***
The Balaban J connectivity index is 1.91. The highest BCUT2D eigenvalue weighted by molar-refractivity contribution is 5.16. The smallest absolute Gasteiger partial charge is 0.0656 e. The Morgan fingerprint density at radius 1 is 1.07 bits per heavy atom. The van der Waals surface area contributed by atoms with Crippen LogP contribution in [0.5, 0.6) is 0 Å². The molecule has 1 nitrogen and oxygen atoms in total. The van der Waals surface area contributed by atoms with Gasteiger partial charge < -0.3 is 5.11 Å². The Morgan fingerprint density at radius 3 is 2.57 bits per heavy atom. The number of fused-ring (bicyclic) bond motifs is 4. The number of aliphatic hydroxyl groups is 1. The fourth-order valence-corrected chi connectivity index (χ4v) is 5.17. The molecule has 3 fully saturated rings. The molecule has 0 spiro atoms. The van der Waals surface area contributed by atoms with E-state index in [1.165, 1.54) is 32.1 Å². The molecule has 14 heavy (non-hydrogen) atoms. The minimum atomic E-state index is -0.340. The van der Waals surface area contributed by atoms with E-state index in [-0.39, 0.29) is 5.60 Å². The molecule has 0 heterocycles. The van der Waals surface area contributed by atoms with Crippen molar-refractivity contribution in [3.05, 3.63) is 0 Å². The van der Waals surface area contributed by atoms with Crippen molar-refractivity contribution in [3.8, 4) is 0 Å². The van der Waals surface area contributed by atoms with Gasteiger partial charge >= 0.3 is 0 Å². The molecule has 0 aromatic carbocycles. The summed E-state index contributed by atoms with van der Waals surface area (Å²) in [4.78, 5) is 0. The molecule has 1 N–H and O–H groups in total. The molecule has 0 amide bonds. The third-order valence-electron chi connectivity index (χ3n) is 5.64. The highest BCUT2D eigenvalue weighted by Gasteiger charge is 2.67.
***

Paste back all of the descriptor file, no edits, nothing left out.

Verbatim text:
The Balaban J connectivity index is 1.91. The highest BCUT2D eigenvalue weighted by molar-refractivity contribution is 5.16. The smallest absolute Gasteiger partial charge is 0.0656 e. The Morgan fingerprint density at radius 1 is 1.07 bits per heavy atom. The van der Waals surface area contributed by atoms with Crippen LogP contribution in [0.5, 0.6) is 0 Å². The molecule has 1 nitrogen and oxygen atoms in total. The van der Waals surface area contributed by atoms with Gasteiger partial charge < -0.3 is 5.11 Å². The Morgan fingerprint density at radius 3 is 2.57 bits per heavy atom. The number of fused-ring (bicyclic) bond motifs is 4. The number of aliphatic hydroxyl groups is 1. The fourth-order valence-corrected chi connectivity index (χ4v) is 5.17. The molecule has 3 fully saturated rings. The molecule has 0 spiro atoms. The van der Waals surface area contributed by atoms with E-state index in [1.165, 1.54) is 32.1 Å². The molecule has 14 heavy (non-hydrogen) atoms. The minimum atomic E-state index is -0.340. The van der Waals surface area contributed by atoms with E-state index in [-0.39, 0.29) is 5.60 Å². The molecule has 0 heterocycles. The van der Waals surface area contributed by atoms with Crippen molar-refractivity contribution in [3.05, 3.63) is 0 Å². The van der Waals surface area contributed by atoms with Crippen molar-refractivity contribution in [3.8, 4) is 0 Å². The van der Waals surface area contributed by atoms with Gasteiger partial charge >= 0.3 is 0 Å². The molecule has 0 aromatic carbocycles. The summed E-state index contributed by atoms with van der Waals surface area (Å²) in [4.78, 5) is 0. The molecule has 1 N–H and O–H groups in total. The molecule has 0 amide bonds. The third-order valence-electron chi connectivity index (χ3n) is 5.64. The highest BCUT2D eigenvalue weighted by Gasteiger charge is 2.67.